In 2004 a University of Arizona study reported that “40 to 50 percent of all food ready for harvest never gets eaten.” More recently (2013) the United Nations studied the consequences of global food waste and found that approximately 1.3 billion tons of food, which is over a third of the food that is produced for us to eat, is wasted every year. These are staggering statistics especially when Sustainable America reports that “nearly one in six Americans is food insecure, and that 25 percent of all fresh water and 300 million barrels of oil are used to produce the food that is wasted each year.”

To read the United Nations study, visit

These statistics are disturbing but they can be improved. Here are some organizations raising awareness about food waste while trying to make a difference in how food is viewed:


ReFED was formed by a collaboration of over 30 businesses, nonprofits, foundations and government leaders.

The ReFED initiative “seeks to unlock new philanthropic and investment capital, along with technology, business, and policy innovation, which is projected to catalyze tens of thousands of new jobs, recover billions of meals annually for the hungry, and reduce national water use and greenhouse gas emissions.” The collaboration was formed in 2015 to create a comprehensive plan to reduce the food wasted in our country. The resulting study and action plan was dubbed the Roadmap to Reduce U.S. Food Waste.

To find out more information about ReFED, visit

Food Recovery Challenge

Food Recovery Challenge is organized by the Environmental Protection Agency (EPA).

The challenge prioritizes prevention first, then recovery and finally recycling as a starting point for reducing food waste. The EPA targets universities, business and other community organizations and challenges them to make their food management systems more sustainable. The EPA then takes the amount of food that they have saved and translates that data into the amount of greenhouse gas emissions that they have reduced. This valuable information helps these organizations share what they’ve done and encourage others to get involved with the program.

To find out more information about the Food Recovery Challenge, visit

I Value Food

I Value Food is organized by Sustainable America.

I Value Food is probably one of my favorite campaigns for its website full of creative tools, doable tips and useful articles like “10 Ways to Use Extra Garden Vegetables” and “Recipes for Leftovers.” The site gives practical advice to help all of us be part of the food waste solution, for example, did you know that eggs are actually safe to eat three to five weeks beyond the date on the carton? Or that “Best Before,” “Sell By, “Use By” and other labels are not regulated by the federal government and mean different things in different states or to different manufacturers?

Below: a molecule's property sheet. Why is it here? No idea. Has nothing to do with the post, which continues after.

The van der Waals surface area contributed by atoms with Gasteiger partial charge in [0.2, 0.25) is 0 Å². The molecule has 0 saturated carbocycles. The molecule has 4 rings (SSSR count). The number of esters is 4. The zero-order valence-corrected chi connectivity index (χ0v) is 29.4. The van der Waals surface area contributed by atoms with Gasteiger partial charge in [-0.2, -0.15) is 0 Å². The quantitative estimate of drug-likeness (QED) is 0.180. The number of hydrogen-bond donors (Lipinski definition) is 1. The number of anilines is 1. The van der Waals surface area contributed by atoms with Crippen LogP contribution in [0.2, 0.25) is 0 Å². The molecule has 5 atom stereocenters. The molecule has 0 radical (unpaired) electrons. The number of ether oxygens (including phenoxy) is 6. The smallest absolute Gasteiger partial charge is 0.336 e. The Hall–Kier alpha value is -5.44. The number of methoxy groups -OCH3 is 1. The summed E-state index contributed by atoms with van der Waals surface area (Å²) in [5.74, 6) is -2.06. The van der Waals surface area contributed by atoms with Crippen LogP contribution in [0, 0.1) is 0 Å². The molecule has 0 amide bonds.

To find out more about the I Value Food campaign, visit

Save the Food

Save the Food is organized by the National Resources Defense Council and the Ad Council.

Save the Food is a national public service ad launched by the Natural Resources Defence Council (NRDC) and the Ad Council to raise awareness about the impacts of food waste. Since consumers waste more food than grocery stores, restaurants or farms, this initiative is geared towards giving consumers easy ways to reduce their food waste while also reminding us that when we reduce food waste we save water, energy and money. For example, an average family of four loses $1500 a year on wasted food.

Some quick tips from Save the Food to keep food better, longer:

  • Keep herbs like cut flowers – with their stems in a glass of water.
  • Place ripe avocados in the fridge, they’ll last longer.
  • Keep flour fresher almost twice as long by freezing it.
  • Wrap leftover cheese loosely in wax paper, not plastic.
  • Use a slice of bread to soften up hardened brown sugar.

To find out more about the Save the Food campaign, visit

Zero Hunger Challenge

Zero Hunger Challenge is organized by the United Nations.

The Zero Hunger Challenge aims to “end hunger, eliminate all forms of malnutrition, and build inclusive and sustainable food systems” by “Transforming our Food Systems to Transform our World.” The Zero Hunger Challenge blog has wonderful articles and some great tips on reducing food waste. Find the blog at

To find out more about the Zero Hunger Challenge, visit

Get Started Now

Here are some simple ways that we can all start to reduce our own food waste right now. The first is to carefully plan food purchases. Make a weekly menu and then make an appropriate grocery list. The second is to be aware of what is already in the refrigerator, pantry and freezer. Make sure to use the food you have before it goes bad. Lastly, if you have produce that is on the verge of going bad, see if it can be frozen and eaten later.